With regard to Interstate’s protest, the RTOs will determine the Project’s reliability impact on their systems as well as the cost to ameliorate any negative impacts through the interconnection study process. In addition, we note that Rock Island has already represented that it will recover its costs from customers who have contractually agreed to purchase capacity through a rate schedule in the RTO’s OATT specific to the Project.

So why are the same questions being asked in Illinois before the Illinois Commerce Commission?  Because the questions have yet to be fully answered.  Heck, I'm even asking these basic questions.  Looks to me like the FERC Commissioners failed to do their job properly.  These issues should have been decided and supposedly were decided over a year ago, but nearly the same protests of Interstate Power & Light are begin raised again.  Clean Line told FERC they would not seek captive ratepayer cost allocations yet after FERC approval was obtained, RICL still says it will go after captive ratepayer cost allocation again if the opportunity arises.  

Interstate Power & Light stated RICL was not providing sufficient details to MISO and PJM.  RICL said "Oh yeah, it's coming” and FERC accepted it.    Now it's over a year later and we are all still waiting for information on reliability. 

 No. RI has not identified the network upgrades required to ensure the reliability of theComEd system. This is not surprising because as stated above, PJM has not completed all the necessary studies to identify and assess such impacts.

Now, Michael Skelly and RICL is before the Illinois Commerce Commission where these issues are being discussed again but this time in more detail.  Looks at the quotes in the previous RidiculousRICL posting to see how the industry is still asking more of these same questions of RICL.  More people are looking into what is missing from RICL's  business plan (a lot).  If I was Michael RICL, I'd take the strategy that these issues were discussed at FERC and these matters were decided (despite FERC'S decision was avoidance).  I would expected  Michael RICL, to take the position that utilities and public should have protested these issues at FERC and the state public utility commission is not the place to debate these issues and attempt to claim that time has come and gone for these discussion, in spite the fact these issues were raised at FERC and answers have not been provided.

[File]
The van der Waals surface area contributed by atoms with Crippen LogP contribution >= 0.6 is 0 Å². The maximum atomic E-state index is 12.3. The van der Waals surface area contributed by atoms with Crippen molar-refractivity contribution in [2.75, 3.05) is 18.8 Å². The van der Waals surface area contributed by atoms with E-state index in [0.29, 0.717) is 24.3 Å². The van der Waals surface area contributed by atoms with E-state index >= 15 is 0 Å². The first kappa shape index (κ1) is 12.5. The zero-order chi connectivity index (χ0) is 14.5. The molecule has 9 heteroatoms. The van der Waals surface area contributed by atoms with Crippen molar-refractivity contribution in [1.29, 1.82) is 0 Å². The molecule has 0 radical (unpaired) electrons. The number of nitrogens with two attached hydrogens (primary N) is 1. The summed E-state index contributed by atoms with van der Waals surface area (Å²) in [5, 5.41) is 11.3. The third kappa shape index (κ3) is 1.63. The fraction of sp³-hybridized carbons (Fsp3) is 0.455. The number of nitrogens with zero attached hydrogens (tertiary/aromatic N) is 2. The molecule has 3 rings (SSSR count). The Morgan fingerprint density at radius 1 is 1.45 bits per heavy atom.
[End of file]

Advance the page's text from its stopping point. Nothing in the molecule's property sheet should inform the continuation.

RICL was successful in glossing over these issues at FERC because the fed's failed to do their job.  If these issues are not dealt with, in Illinois, the very same issues will be raised again in Iowa.  Thankfully, some states public utility commissions take there jobs more seriously than FERC and consider what is best for the ratepayer.  RICL will have a tough job to now claim these issues should have been dealt earlier at FERC when FERC basically said it wasn't there job to review these issues.

Did FERC commissioners really think they could gloss over these issues like they do not exist, give RICL approval, and no one else would question RICL later before the state public utility boards?  Perhaps.  Kansas Corporate Commission grated RICL public utility status without Grain Belt Express owning a pole or mile of cable.  Heck Clean Line Energy didn't even have a proposed route or even an application in at FERC when the KCC granted approval.  So I guess some public utility commissions (like FERC) fail to take their responsibilities seriously. 

Thankfully not all public utility commissions act in this manner.  Let's not forget Arkansas took their job seriously in the matters of Clean Line Energy.   Now Clean Line is attempting to trump the state with federal eminent domain. (a.k.a. “federal siting authority”).   It's time we have some REAL transparency here.

The House and Senate Energy Committees really do need to hold hears and investigate FERC’s lack of concern for ratepayers and their inability to properly protect the public interests.  Clean Line Energy and their RICL, GBE and P&ECL would be some great case studies for Congressional review to determine how FERC should take a closer consideration of the ratepayers.